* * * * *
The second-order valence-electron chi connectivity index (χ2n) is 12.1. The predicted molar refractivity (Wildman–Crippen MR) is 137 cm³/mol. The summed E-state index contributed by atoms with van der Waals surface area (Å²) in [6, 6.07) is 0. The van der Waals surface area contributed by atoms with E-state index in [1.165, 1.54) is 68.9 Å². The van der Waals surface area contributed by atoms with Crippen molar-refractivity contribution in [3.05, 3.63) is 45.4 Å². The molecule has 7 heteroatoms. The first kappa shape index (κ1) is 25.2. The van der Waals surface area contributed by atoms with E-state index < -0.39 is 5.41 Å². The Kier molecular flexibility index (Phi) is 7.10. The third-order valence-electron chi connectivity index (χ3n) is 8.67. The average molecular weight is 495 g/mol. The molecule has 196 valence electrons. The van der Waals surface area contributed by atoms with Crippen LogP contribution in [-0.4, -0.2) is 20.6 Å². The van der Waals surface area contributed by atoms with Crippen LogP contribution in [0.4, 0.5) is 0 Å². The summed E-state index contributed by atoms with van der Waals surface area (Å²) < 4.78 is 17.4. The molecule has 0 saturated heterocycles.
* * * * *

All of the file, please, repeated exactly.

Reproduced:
The second-order valence-electron chi connectivity index (χ2n) is 12.1. The predicted molar refractivity (Wildman–Crippen MR) is 137 cm³/mol. The summed E-state index contributed by atoms with van der Waals surface area (Å²) in [6, 6.07) is 0. The van der Waals surface area contributed by atoms with E-state index in [1.165, 1.54) is 68.9 Å². The van der Waals surface area contributed by atoms with Crippen molar-refractivity contribution in [3.05, 3.63) is 45.4 Å². The molecule has 7 heteroatoms. The first kappa shape index (κ1) is 25.2. The van der Waals surface area contributed by atoms with E-state index < -0.39 is 5.41 Å². The Kier molecular flexibility index (Phi) is 7.10. The third-order valence-electron chi connectivity index (χ3n) is 8.67. The average molecular weight is 495 g/mol. The molecule has 196 valence electrons. The van der Waals surface area contributed by atoms with Crippen LogP contribution in [-0.4, -0.2) is 20.6 Å². The van der Waals surface area contributed by atoms with Crippen LogP contribution in [0.4, 0.5) is 0 Å². The summed E-state index contributed by atoms with van der Waals surface area (Å²) < 4.78 is 17.4. The molecule has 0 saturated heterocycles.